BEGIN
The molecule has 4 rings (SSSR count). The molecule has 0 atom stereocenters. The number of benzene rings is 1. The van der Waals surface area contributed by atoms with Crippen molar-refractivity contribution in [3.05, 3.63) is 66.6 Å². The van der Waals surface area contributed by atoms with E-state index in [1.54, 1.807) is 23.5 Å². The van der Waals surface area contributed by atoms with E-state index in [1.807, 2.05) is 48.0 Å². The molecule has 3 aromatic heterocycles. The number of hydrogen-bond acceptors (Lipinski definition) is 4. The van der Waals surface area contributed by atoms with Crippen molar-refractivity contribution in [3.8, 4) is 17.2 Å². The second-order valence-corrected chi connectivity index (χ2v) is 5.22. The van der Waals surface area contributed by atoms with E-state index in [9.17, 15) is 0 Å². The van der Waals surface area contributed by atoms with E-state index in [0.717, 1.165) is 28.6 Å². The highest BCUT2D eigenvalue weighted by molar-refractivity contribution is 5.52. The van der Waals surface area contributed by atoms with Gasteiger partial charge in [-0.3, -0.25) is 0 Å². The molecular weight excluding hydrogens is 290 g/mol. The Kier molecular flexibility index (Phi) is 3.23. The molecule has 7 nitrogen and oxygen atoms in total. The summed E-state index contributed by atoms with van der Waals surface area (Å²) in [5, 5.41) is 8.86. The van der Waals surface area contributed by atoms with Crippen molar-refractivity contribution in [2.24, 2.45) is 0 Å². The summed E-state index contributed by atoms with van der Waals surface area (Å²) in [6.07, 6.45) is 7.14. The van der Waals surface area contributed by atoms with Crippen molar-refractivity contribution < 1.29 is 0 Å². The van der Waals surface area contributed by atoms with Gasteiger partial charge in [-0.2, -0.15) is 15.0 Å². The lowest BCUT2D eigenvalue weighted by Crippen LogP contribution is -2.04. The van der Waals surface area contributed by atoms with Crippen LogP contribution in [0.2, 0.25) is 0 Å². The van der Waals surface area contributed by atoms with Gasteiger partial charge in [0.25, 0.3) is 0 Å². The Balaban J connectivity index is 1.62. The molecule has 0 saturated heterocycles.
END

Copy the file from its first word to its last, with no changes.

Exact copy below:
The molecule has 4 rings (SSSR count). The molecule has 0 atom stereocenters. The number of benzene rings is 1. The van der Waals surface area contributed by atoms with Crippen molar-refractivity contribution in [3.05, 3.63) is 66.6 Å². The van der Waals surface area contributed by atoms with E-state index in [1.54, 1.807) is 23.5 Å². The van der Waals surface area contributed by atoms with E-state index in [1.807, 2.05) is 48.0 Å². The molecule has 3 aromatic heterocycles. The number of hydrogen-bond acceptors (Lipinski definition) is 4. The van der Waals surface area contributed by atoms with Crippen molar-refractivity contribution in [3.8, 4) is 17.2 Å². The second-order valence-corrected chi connectivity index (χ2v) is 5.22. The van der Waals surface area contributed by atoms with E-state index in [9.17, 15) is 0 Å². The van der Waals surface area contributed by atoms with E-state index in [0.717, 1.165) is 28.6 Å². The highest BCUT2D eigenvalue weighted by molar-refractivity contribution is 5.52. The van der Waals surface area contributed by atoms with Gasteiger partial charge in [-0.3, -0.25) is 0 Å². The molecular weight excluding hydrogens is 290 g/mol. The Kier molecular flexibility index (Phi) is 3.23. The molecule has 7 nitrogen and oxygen atoms in total. The summed E-state index contributed by atoms with van der Waals surface area (Å²) in [5, 5.41) is 8.86. The van der Waals surface area contributed by atoms with Crippen molar-refractivity contribution in [2.24, 2.45) is 0 Å². The summed E-state index contributed by atoms with van der Waals surface area (Å²) in [6.07, 6.45) is 7.14. The van der Waals surface area contributed by atoms with Crippen molar-refractivity contribution < 1.29 is 0 Å². The van der Waals surface area contributed by atoms with Gasteiger partial charge in [-0.2, -0.15) is 15.0 Å². The lowest BCUT2D eigenvalue weighted by Crippen LogP contribution is -2.04. The van der Waals surface area contributed by atoms with Crippen LogP contribution in [0.2, 0.25) is 0 Å². The van der Waals surface area contributed by atoms with Gasteiger partial charge in [0.25, 0.3) is 0 Å². The Balaban J connectivity index is 1.62. The molecule has 0 saturated heterocycles.